Suppose that the problem were to translate a word problem to a system of equations, then solve.  The sum of two numbers is 115, and their difference is 21.  Understanding the problem, the first equation is x +y = 115, and the second equation is x-y = 21.  Using the addition method, x + x +y-y = 115 +21, or 2x =136, or x = 68.  Substituting for x, 68 +y = 115, or y = 47.  Checking with the second equation, 68-47 = 21.

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Math Review of Solving Systems by Substitution

150 150 Deborah

Overview

One of the ways to solve systems of equations is by graphing the equations.  However, graphing the equations is not always the most accurate method to solve them.  If one variable in a system is represented in terms of the other variable in the system, the systems can be solved by substitution.

Using Substitution

Suppose one of the equations in the system is x + y = 5 and the other equation is x = y +1.  The expression y +1 can be substituted for x, so that y +1 +y =5.  Then, there is just one variable so that 2y +1 =5, 2y +1 -1 = 5-1, or 2y = 4, or y =2.  In order to check, substitute the value of y to solve for x, such that x +2 = 5, or x +2-2 = 5-2, or x = 3.  Check the second equation also, so that 3 =2 +1. That is the way to use substitution to solve a system of equations.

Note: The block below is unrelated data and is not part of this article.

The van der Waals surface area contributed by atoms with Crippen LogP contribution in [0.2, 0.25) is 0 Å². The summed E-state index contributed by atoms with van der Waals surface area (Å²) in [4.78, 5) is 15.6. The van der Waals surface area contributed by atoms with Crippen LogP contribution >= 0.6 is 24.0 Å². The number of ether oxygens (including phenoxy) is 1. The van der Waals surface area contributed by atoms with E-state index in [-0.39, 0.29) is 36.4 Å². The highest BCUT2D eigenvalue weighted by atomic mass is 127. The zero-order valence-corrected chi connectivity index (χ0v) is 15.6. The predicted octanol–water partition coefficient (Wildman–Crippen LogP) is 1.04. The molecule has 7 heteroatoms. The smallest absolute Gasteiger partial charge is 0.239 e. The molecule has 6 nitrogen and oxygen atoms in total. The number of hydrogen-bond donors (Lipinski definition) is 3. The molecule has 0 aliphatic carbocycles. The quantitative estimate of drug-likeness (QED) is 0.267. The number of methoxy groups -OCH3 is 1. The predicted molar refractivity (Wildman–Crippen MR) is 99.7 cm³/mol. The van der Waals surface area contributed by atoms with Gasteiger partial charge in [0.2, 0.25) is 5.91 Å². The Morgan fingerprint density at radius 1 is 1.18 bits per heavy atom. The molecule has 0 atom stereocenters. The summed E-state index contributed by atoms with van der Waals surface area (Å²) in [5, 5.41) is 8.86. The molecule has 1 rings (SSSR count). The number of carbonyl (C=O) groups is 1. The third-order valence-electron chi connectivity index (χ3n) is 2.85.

Isolating the Variables

Sometimes, the variables cannot be isolated as easily in a system of equations, but the system of substitution can still be used.  Suppose the equations were x-2y = 8 and 2x +y = 8.  The first equation can be rearranged such that x = 8 +2y.  Using substitution, the second equation then becomes 2(8 +2y) +y =8, or 16 +4y +y =8.  As before, there is only one variable, such that 5y = 8-16 or 5y=-8, or y = -8/5.  Again, check the value of x, so that x – (2)(-8/5) =8, or      x +16/5 =8.  (Notice how the sign changes when two negative values are multiplied.) Then multiply both sides by 5, so that 5x +16 = 40, or 5x =24 or x = 24/5.  To check the first equation, 24/5 – 2[-8/5] equals 24/5 +16/5 = 40/5, or 8.  To check the second equation 2 (24/5) – (8/5) = 48/5 – 8/5) = 40/5 = 8.

 

Understanding the Problem and Developing a Plan

Math problems that are written in words can often be translated into systems of equations, then solved by using substitution.  Suppose the statement were “The sum of two numbers is 82.  One number is 12 more than the other.  What is the larger number?”  The first sentence can be represented by the equation x +y = 82.  The second sentence can be represented by the equation x=12 +y.